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Maintaining work-related personal ties following retirement

Authors

  • RABINA COZIJNSEN,

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    1. VU University Amsterdam
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    • Rabina Cozijnsen, Department of Sociology, VU University Amsterdam; Nan L. Stevens, Department of Sociology, VU University Amsterdam and Behavioural Science Institute, Radboud University Nijmegen; Theo G. van Tilburg, Department of Sociology, VU University Amsterdam.

  • NAN L. STEVENS,

    1. VU University Amsterdam
    2. Radboud University Nijmegen
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    • Rabina Cozijnsen, Department of Sociology, VU University Amsterdam; Nan L. Stevens, Department of Sociology, VU University Amsterdam and Behavioural Science Institute, Radboud University Nijmegen; Theo G. van Tilburg, Department of Sociology, VU University Amsterdam.

  • THEO G. Van TILBURG

    1. VU University Amsterdam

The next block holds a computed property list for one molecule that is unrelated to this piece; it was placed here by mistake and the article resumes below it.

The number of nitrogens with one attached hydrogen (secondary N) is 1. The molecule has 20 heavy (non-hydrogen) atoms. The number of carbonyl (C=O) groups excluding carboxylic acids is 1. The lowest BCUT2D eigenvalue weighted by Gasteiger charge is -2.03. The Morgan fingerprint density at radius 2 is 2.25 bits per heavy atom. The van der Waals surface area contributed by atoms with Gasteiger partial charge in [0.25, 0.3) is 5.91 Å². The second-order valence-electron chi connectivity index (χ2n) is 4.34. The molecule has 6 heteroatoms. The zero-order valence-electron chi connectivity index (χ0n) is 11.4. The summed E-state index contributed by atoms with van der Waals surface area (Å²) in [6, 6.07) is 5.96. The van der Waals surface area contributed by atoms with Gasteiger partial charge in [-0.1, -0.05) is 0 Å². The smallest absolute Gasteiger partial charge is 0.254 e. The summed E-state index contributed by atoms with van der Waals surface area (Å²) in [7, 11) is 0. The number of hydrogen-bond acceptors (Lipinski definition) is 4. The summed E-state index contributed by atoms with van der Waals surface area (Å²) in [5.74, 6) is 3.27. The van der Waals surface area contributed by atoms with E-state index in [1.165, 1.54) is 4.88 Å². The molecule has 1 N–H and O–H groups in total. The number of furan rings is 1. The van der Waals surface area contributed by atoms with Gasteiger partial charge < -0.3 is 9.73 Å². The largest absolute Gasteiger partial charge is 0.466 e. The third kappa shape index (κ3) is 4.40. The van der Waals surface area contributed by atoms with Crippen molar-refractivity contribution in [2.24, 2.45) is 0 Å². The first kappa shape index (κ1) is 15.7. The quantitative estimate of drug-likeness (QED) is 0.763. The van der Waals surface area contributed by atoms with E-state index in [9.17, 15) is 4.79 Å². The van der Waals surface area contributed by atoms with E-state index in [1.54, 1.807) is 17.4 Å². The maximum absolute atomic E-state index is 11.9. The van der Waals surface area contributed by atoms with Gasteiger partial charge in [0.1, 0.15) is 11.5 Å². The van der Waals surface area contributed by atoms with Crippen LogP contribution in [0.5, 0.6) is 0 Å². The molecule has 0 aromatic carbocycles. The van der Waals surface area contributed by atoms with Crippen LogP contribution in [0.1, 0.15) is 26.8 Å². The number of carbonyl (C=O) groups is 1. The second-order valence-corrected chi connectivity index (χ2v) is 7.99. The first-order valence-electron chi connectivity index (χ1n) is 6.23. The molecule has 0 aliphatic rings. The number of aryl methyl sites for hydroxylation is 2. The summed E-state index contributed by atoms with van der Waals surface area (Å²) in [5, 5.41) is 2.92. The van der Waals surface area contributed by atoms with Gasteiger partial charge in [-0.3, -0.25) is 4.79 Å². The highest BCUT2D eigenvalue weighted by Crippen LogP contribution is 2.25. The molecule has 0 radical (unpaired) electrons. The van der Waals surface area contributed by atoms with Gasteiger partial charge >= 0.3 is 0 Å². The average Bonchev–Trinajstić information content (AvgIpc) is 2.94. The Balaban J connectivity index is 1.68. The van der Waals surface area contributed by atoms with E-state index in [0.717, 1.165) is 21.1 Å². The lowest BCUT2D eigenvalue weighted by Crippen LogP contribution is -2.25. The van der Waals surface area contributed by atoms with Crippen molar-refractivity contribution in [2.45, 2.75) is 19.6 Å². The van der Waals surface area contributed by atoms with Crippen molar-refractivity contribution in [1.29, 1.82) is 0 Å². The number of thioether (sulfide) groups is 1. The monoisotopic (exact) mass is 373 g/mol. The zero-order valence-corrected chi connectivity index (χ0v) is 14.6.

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    • Rabina Cozijnsen, Department of Sociology, VU University Amsterdam; Nan L. Stevens, Department of Sociology, VU University Amsterdam and Behavioural Science Institute, Radboud University Nijmegen; Theo G. van Tilburg, Department of Sociology, VU University Amsterdam.


  • This research was partially supported by a grant from the Stichting Sluyterman van Loo Foundation. The Longitudinal Aging Study Amsterdam is largely supported by a grant from the Netherlands Ministry of Health Welfare and Sports, Directorate of Long-Term Care.

    Adam Davey served as the guest editor for this manuscript.

Rabina Cozijnsen, Department of Sociology, VU University Amsterdam, De Boelelaan 1105, 1081 HV Amsterdam, Netherlands, e-mail: r.cozijnsen@fsw.vu.nl.

Abstract

This study examines the consequences of retirement for the continuation of work-related personal ties. The hypothesis is that their inclusion in personal networks after retirement has become more likely because these relationships have become less role based in today's social-cultural context. Data are from the Longitudinal Aging Study Amsterdam. Members of two cohorts born during the periods 1928–1937 (N = 109) and 1938–1947 (N = 131) were interviewed in 1992 and 2002, respectively, with a follow-up 3 years later. Among retirees, the likelihood of having work-related relationships in their personal network after retirement increased by 19% in 10 years. This suggests that retirement has become less disruptive. Retirees seem more inclined to form intrinsically rewarding work-related relationships that continue to be important following retirement.

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